Limiting travel to contain spread is prudent until we have better info. Supply chains for essential goods & essential travel should remain possible
— Hans Kluge (@hans_kluge) December 22, 2020
Top US scientist Anthony Fauci receives COVID-19 vaccine
Anthony Fauci, the United States’ top infectious disease specialist, received his vaccine along with other senior officials and six health workers at a live streamed event at the National Institutes of Health (NIH).
The widely-respected scientist said he took the shot “as a symbol to the rest of the country that I feel extreme confidence in the safety and the efficacy of this vaccine.
“I want to encourage everyone who has the opportunity to get vaccinated so that we could have a veil of protection over this country, that would end this pandemic,” he added.
Sweden to fast-track pandemic bill permitting wider shutdown
Sweden’s government is rushing to put forward a temporary pandemic bill that would give it powers to shut shops, private museums and by law limit the number of people in gatherings, news agency TT reported.
Sweden has shunned lockdowns throughout the pandemic and has preferred to work with voluntary measures aimed at promoting social distancing and good hygiene. The government has lacked powers to enforce many of the recommendations by sanctions.
Pope adapts Christmas plans as cardinals test positive for virus
Pope Francis will deliver his Christmas Day message indoors due to coronavirus restrictions, the Vatican said, as two cardinals close to the pontiff tested positive for Covid-19.
The pope traditionally gives his “Urbi and Orbi” (To the City and The World) message from the balcony of St Peter’s Basilica on December 25.
But this year Italy has imposed tough new restrictions over the Christmas and New Year period to stem the spread of coronavirus.
Anti-vaxxers could face public transport ban in France
People who fail to get a Covid-19 vaccination could be banned from using public transport in France, according to a draft law sparking angry protests from opposition politicians.
Prime Minister Jean Castex on Monday got his cabinet’s backing for a bill that is designed to provide a legal framework for dealing with health crises, including the coronavirus pandemic.
According to the text, which will now be submitted to parliament, a negative COVID test or proof of a “preventative treatment, including the administration of a vaccine” could be required for people to be granted “access to transport or to some locations, as well as certain activities”.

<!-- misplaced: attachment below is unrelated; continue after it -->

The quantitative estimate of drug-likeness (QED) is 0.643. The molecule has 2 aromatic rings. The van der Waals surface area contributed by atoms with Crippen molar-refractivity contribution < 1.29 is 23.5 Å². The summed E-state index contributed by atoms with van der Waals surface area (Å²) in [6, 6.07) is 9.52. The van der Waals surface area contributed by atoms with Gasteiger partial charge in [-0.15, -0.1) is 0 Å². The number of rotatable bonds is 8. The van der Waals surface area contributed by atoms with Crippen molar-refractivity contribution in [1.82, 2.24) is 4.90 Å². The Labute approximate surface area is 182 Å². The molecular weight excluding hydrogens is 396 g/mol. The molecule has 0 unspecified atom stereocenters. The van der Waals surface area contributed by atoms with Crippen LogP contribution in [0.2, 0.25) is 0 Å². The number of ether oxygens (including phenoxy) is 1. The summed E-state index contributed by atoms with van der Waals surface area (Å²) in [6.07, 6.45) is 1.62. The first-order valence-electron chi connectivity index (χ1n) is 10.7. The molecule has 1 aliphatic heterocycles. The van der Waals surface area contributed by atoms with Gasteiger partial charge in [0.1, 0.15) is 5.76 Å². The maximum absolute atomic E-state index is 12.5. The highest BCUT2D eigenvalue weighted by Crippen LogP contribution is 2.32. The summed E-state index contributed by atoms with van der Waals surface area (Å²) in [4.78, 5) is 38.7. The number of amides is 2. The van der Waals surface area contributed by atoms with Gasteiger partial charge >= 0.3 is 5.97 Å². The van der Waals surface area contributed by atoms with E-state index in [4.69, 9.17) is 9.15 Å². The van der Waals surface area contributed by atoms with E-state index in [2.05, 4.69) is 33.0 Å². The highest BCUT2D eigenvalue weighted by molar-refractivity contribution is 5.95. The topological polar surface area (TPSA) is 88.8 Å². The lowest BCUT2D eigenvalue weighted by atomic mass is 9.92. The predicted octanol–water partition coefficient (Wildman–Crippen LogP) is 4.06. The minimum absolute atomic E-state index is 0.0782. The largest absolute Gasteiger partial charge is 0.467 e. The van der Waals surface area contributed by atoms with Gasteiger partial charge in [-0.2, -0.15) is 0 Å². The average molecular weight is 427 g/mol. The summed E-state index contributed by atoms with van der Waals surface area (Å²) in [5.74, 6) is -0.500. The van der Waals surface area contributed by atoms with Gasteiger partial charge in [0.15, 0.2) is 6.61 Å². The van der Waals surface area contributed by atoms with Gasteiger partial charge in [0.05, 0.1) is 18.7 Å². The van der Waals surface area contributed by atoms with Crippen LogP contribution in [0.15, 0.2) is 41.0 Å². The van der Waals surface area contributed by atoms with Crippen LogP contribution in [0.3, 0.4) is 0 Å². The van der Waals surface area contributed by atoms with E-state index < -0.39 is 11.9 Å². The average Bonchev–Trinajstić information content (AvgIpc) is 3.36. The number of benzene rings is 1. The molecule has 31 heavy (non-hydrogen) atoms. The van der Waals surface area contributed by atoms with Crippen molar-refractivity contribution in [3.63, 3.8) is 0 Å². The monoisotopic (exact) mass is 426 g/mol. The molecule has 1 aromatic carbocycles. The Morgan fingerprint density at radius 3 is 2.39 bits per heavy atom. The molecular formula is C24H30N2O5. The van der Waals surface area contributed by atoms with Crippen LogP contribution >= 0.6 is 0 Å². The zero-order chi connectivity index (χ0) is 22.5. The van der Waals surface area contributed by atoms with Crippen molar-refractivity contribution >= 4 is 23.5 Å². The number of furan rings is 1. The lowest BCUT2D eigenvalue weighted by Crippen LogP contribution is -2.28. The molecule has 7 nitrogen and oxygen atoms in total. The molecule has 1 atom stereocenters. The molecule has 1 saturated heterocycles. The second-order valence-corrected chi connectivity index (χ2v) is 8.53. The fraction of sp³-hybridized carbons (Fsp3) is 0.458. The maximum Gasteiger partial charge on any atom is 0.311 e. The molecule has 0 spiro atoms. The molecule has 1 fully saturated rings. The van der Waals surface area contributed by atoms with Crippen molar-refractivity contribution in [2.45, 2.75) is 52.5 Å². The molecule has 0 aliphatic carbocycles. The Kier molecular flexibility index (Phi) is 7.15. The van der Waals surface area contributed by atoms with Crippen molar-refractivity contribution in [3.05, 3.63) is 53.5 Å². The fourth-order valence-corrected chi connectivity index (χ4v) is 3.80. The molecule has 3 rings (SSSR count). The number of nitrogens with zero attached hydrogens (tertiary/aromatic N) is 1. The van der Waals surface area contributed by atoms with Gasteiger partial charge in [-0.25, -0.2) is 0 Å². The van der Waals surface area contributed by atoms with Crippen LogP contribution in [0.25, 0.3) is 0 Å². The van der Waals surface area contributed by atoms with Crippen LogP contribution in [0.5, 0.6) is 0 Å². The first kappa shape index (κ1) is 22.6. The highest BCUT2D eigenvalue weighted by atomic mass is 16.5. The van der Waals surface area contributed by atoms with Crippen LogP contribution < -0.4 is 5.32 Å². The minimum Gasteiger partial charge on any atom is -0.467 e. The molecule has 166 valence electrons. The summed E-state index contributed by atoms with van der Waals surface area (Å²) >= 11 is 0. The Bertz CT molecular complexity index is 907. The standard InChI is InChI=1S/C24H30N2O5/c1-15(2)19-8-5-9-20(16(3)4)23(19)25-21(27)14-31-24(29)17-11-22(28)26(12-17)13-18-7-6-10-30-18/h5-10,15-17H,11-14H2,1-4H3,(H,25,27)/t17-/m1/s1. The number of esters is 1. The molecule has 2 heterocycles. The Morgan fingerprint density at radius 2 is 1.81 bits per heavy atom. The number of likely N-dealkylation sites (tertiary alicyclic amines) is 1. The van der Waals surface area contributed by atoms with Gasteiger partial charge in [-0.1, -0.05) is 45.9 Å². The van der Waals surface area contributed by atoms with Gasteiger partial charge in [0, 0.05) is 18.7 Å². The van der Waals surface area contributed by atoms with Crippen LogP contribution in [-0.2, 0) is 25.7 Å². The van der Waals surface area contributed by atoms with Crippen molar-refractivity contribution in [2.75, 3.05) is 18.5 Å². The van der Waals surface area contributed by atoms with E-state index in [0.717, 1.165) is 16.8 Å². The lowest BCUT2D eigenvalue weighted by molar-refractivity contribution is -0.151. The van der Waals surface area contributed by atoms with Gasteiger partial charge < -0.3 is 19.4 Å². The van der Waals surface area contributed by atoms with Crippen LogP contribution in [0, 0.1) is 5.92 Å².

Dutch hospitals brace for wave of COVID-19 patients as cases jump
Hospitals in the Netherlands have said they would postpone all non-critical care the coming weeks in order to deal with the rapid rise in COVID-19 patients.
Coronavirus infections in the country jumped 42 percent to 83,240 in the week through Tuesday, the National Institute for Public Health said, following a string of record daily increases.
The Dutch government early last week imposed a tough five-week lockdown, closing all schools and non-essential stores, in an effort to curb the spread of the disease.
Ireland imposes new virus curbs over Christmas
Ireland has announced fresh coronavirus restrictions with adjustments from Christmas until January 12 to curb the spread of new infections.
In a television address, Irish Prime Minister Micheal Martin said his government had chosen to reintroduce the highest level of restrictions, level five, following an “extraordinary growth” in the virus.
Under the measures, families will be asked to stay at home with some specific changes over the festive period.
EU Commission recommends lifting blanket UK travel bans
The European Commission has recommended that travel bans imposed by EU countries on the UK to contain a new variant of the coronavirus should end to allow freight and essential travel to resume and let people return home.
The recommendation, to be put to EU ambassadors later on Tuesday, advised that non-essential travel to and from Britain should be discouraged. However, people heading to their country of residence should be allowed to do so, provided they undergo a COVID-19 test or quarantine for 10 days, the Commission said.
Thai PM blames virus surge on illegal migration
Thailand’s prime minister has attributed a recent surge in coronavirus cases to illegal migration and said additional regulations to fight the epidemic could be announced this week.
Prime Minister Prayuth Chan-ocha said he would meet his COVID-19 task force this week and may introduce “appropriate” measures ahead of New Year celebrations, without elaborating.
Prayuth said the more than 1,000 cases detected mostly among workers from Myanmar since the weekend in Samut Sakhon province – the country’s biggest coronavirus outbreak so far – were primarily due to networks responsible for illegal migration.
BioNTech-Pfizer vaccine heads to EU as effectiveness against new strain tested
BioNTech is testing the effectiveness of the COVID-19 vaccine it developed with Pfizer against a highly infectious new strain virus as it prepares to send 12.5 mln doses to EU countries by the end of year.
“There is no reason to be concerned or worried until we get the data,” he said.
The 27 EU member states that want shots produced in BioNTech’s manufacturing sites in Germany, and Pfizer’s site in Puurs, Belgium, will receive them on Saturday so vaccinations can start on Sunday, chief financial officer Sierk Poetting said.
New coronavirus strain still not found in India